After ordering our Gyros and picking a wine, we were advised that they now add a corkage charge to the bottle prices. I mentioned that I had just been on their website (as of 3-16-08) and the wine list prices did not mention a corkage fee added to the bottle price. I was then informed by the owner they were in the process of changing the website. Pulling those prices from the website takes a minute, changing the menu maybe three minutes; do you not have three minutes to invest in your customers’ satisfaction?

Next I inquired how much is the corkage? The owner replied, “It depends on the bottle”, now I am in new territory. I have paid corkage fees all over this country and many others but I have not experienced a sliding scale fee. So I picked up a $13 bottle of wine and was told that bottle would have a $7 corkage fee. Regardless of the inconsistencies in the beverage prices the food was good; well most of it. I was curiously looking for three columns of rotating roasting meats in the kitchen; to my dismay, there were none. The menu gave a choice of gyros (beef, lamb or chicken) Mad Greek Deli uses a pre-made packaged product for its gyros, for the life of me I do not know why. If anyone has the business to support freshly made gyros it’s these guys. The Greek fries were out-standing, Greek salad another winner, how they get the Pita bread that fluffy is a mystery but the Gyros were not fresh, not good, nor plentiful as the weight on mine probably came in at less than 1.5oz. I wish the Mad Greek Deli a lot of luck, as the economy changes it might be good to develop some consistency in pricing and quality.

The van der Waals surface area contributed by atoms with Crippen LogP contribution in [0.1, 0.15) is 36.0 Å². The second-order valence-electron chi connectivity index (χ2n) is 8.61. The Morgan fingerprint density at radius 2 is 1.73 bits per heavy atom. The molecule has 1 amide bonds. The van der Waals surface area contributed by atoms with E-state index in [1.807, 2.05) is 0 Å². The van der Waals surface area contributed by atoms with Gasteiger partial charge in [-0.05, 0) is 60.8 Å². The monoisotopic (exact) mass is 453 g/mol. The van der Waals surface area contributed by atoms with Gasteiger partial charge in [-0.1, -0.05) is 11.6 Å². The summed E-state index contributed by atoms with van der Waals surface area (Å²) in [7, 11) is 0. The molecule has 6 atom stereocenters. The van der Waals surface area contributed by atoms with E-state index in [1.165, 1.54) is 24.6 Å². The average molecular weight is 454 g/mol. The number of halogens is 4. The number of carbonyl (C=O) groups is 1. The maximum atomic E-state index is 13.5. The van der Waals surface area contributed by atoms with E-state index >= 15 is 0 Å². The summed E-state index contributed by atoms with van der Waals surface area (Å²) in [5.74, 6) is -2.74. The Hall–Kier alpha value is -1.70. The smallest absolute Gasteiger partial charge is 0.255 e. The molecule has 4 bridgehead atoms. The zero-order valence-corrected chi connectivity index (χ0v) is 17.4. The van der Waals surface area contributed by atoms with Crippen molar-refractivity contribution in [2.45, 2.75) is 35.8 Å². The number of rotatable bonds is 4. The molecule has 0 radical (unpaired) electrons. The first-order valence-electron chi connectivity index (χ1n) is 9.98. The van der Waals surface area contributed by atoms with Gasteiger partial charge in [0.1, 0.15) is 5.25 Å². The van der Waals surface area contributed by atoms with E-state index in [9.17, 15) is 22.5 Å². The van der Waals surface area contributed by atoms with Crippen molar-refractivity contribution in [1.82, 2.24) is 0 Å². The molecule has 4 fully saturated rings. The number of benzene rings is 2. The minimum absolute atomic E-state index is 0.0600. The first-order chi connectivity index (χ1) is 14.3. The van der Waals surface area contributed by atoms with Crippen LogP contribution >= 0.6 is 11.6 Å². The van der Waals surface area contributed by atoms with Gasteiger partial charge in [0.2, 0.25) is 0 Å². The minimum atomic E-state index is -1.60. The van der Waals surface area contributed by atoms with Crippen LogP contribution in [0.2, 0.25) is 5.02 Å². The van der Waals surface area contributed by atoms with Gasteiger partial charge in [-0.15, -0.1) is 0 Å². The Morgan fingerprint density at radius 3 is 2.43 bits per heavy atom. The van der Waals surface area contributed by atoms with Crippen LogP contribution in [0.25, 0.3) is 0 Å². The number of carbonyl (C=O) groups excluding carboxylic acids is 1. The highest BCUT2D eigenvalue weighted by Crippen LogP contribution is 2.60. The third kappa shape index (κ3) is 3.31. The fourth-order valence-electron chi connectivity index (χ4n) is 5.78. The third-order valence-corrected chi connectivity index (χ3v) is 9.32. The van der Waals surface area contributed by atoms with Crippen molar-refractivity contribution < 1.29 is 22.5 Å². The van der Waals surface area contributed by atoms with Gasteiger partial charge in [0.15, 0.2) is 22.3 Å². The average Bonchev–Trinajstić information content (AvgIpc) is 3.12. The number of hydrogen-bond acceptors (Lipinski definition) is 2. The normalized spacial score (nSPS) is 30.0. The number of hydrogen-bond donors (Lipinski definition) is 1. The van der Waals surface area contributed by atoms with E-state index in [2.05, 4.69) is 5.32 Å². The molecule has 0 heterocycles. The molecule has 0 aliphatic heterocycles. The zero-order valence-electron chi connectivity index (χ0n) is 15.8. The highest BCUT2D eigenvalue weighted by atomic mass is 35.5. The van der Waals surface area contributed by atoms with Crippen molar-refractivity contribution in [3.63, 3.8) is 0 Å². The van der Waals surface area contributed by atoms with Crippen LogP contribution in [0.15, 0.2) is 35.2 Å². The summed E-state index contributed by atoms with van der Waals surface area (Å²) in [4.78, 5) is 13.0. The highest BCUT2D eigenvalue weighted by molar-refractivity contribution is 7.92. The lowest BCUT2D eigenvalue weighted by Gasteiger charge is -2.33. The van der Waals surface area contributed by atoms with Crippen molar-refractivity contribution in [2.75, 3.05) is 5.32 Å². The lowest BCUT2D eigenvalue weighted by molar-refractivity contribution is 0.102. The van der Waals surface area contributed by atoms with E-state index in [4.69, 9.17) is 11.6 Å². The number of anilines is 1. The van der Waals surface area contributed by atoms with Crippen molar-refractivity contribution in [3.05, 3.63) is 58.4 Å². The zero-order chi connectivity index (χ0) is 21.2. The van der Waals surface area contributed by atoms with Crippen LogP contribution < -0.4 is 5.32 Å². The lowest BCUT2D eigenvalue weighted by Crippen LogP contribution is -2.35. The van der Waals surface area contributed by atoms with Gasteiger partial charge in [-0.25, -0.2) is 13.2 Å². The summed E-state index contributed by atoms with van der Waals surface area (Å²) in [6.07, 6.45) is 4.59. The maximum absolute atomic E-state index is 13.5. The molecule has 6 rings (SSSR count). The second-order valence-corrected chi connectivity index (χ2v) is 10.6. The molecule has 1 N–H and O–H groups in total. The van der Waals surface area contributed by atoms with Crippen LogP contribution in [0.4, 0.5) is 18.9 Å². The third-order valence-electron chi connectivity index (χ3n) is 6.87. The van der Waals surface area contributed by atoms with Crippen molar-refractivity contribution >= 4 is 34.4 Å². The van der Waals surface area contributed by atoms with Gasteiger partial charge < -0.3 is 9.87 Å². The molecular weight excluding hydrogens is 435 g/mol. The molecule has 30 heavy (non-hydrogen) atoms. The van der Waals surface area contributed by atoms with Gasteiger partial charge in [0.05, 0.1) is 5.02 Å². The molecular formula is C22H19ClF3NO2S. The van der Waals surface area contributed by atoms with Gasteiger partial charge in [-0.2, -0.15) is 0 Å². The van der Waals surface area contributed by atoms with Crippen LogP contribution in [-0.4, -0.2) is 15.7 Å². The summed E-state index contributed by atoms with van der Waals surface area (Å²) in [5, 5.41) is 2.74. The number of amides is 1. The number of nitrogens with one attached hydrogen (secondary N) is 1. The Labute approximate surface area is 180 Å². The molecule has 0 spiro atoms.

Wines only marked up 75% over retail might be an idea that would keep folks coming. Freshly roasted gyros meat might be another. The standard I hold for comparison of quality when it comes to gyros would be those served at Chicago’s Greektown Gyros at 239 S. Halstead; a 24hour place I fell in love with when I was Chef di Parti at the Renaissance Hotel on Wacker Drive back in 1993. With 43 good reviews on Yelp I’d say they are still going strong selling fresh Gyros 24 hours a day for only $3.50. If you are in the windy city, treat yourself and you can stop in anytime. With the money you save on lunch you might be able to afford to buy some wine at dinner.

This post was written by:

- who has written 385 posts on Enobytes Wine Online.

Marc has over twenty years experience in the food & wine industry and is committed to celebrating hospitality with pride. He is a wine blogger contributor to OregonLive.com (Wine Bytes) and has also appeared on Portland's "Vine Time" on News Radio 750 KXL and on California's Central Coast "From the Growing of the Grape to the Glass" on KUHL-AM 1410. He is also the author of A History of Pacific Northwest Cuisine: Mastodons to Molecular Gastronomy. Follow Marc on twitter @macdaddy_m